Figure 1｜Experimental models of RGC degeneration and methods to evaluate gene function in RGC survival.
Experimental models of RGC degeneration: (1) Excitotoxicity model: Historically, excitotoxicity was first demonstrated to kill the inner retinal neurons after systematic glutamate injections. In adult mice, a single injection of high dose of N-methyl-D-aspartate (NMDA) into the vitreous chamber will induce massive RGC death (Nakamura et al., 2021) (Figure 1A). In our hands, an intravitreal administration of toxic levels of NMDA solution (1.5 μL, 20 mM) will lead to more than 80% of RGC loss one week after injection in the adult mouse retina. (2) Optic nerve crush model: The optic nerve in mice can be easily accessed intraorbitally and crushed by fine forceps. Optic nerve crush is a widely used model to investigate RGC survival and axon regeneration (Figure 1B). Axotomy caused by optic nerve crush results in delayed death of RGCs, with about 75% loss of RGCs 2 weeks after injury (Guo et al., 2016). (3) Glaucoma model: Several induced and genetic models have been developed to mimick elevated intraocular pressure (IOP) of glaucoma patients (Figure 1C). Injection of microbeads into the anterior chamber to occlude aqueous outflow is a popular way to induce ocular hypertension in mice (Calkins et al., 2018). The RGC loss is about 30% at 8 weeks after microbead injection (Yang et al., 2016). (4) Ischemia/reperfusion model: Retinal ischemia/reperfusion could be induced by raising the IOP to ultra-high level (such as 120 mm Hg) for 60 minutes by placing a needle connecting an elevated saline reservoir to the anterior chamber (Figure 1D). Ischemia results in a significant loss of RGCs. In the meantime, ischemia also leads to loss of other inner retinal neurons.
Methods to evaluate gene function in RGC survival: To evaluate the role of a gene in RGC survival, initial examination often involves probing gene expression levels or its enzymatic activities before and after injury. Mechanistic investigation requires gain-of-function and loss-of-function assays. Although chemical activators and inhibitors can be used to alter gene function or enzymatic activities, more convincing results require direct manipulation of gene expression or enzymatic activities. Intravitreal injection of AAVs (adeno-associated viruses) is an efficient way to deliver genes into RGCs (Figure 1E). When combined with molecular and genetic techniques such as site-directed mutagenesis, Cre-LoxP, and CRISPR-Cas9, AAV-mediated gene transfer could achieve various purposes to manipulate a gene. Quantification of the RGC numbers from the gain-of-function and loss-of-function studies of a gene will help determine its role in RGC survival.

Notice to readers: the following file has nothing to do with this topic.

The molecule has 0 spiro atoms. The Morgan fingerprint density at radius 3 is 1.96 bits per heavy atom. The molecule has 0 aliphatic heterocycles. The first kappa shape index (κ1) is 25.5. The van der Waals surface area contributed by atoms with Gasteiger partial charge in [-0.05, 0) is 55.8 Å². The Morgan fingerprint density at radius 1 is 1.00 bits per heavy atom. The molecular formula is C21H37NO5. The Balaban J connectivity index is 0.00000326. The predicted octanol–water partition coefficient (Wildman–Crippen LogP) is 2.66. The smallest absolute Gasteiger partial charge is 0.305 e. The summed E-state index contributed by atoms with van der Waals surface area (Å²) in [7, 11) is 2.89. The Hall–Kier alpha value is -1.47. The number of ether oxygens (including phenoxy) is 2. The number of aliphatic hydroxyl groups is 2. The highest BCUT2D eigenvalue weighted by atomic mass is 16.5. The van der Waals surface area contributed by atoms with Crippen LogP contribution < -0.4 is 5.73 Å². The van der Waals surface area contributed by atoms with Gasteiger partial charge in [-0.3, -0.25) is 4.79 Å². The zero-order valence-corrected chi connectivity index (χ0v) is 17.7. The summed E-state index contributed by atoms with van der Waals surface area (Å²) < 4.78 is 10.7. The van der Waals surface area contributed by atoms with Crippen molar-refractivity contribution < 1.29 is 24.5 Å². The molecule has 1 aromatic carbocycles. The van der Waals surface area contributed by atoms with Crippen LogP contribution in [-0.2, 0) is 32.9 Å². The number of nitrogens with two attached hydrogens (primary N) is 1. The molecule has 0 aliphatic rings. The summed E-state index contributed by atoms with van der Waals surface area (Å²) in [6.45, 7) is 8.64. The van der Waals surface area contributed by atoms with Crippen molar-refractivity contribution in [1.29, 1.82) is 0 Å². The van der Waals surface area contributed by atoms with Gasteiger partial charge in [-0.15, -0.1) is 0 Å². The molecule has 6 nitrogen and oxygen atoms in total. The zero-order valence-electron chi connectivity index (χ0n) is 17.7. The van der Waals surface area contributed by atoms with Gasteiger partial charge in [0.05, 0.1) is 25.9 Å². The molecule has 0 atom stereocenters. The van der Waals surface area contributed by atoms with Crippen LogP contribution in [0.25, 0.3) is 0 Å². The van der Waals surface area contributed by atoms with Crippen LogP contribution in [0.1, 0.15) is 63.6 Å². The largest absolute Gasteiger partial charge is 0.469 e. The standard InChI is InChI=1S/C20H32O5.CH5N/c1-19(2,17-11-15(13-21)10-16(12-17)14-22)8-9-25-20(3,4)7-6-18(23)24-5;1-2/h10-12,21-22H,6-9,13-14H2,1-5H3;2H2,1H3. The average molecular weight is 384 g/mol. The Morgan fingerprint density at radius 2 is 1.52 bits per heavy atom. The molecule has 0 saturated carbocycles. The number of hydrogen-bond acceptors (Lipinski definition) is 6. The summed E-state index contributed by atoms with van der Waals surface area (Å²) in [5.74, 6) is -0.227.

Clear and definitive labeling of RGCs is a prerequisite for RGC quantification. The well-established method to label all RGCs is to perform immunohistochemistry using antibodies recognizing neuron-specific class III beta-tubulin (Tuj1) (Guo et al., 2016) or RNA-binding protein with multiple splicing (RBPMS) (Masin et al., 2021). Tuj1 and RBPMS are more reliable markers for RGC quantification compared to others such as Brn3a/3b as their expression levels may have been downregulated at the early phase of RGC degeneration after injury onset.
RGC density in mice varies in different retinal quadrants as well as different distances from the retinal center. To achieve objective comparison of RGC numbers among experimental and control groups, sampling multiple regions in retinal flat-mounts from all quadrants at a fixed radius is a more reliable method than sampling retinal sections. Based on our experience, following Tuj1 immunostaining, sampling square regions located ~500 μm from the edge of retinal flat-mounts provides consistent quantification of RGC numbers as these regions contain less dense RGC axons allowing clearly discernible RGC somas to be scored (Guo et al., 2016) (Figure 1F).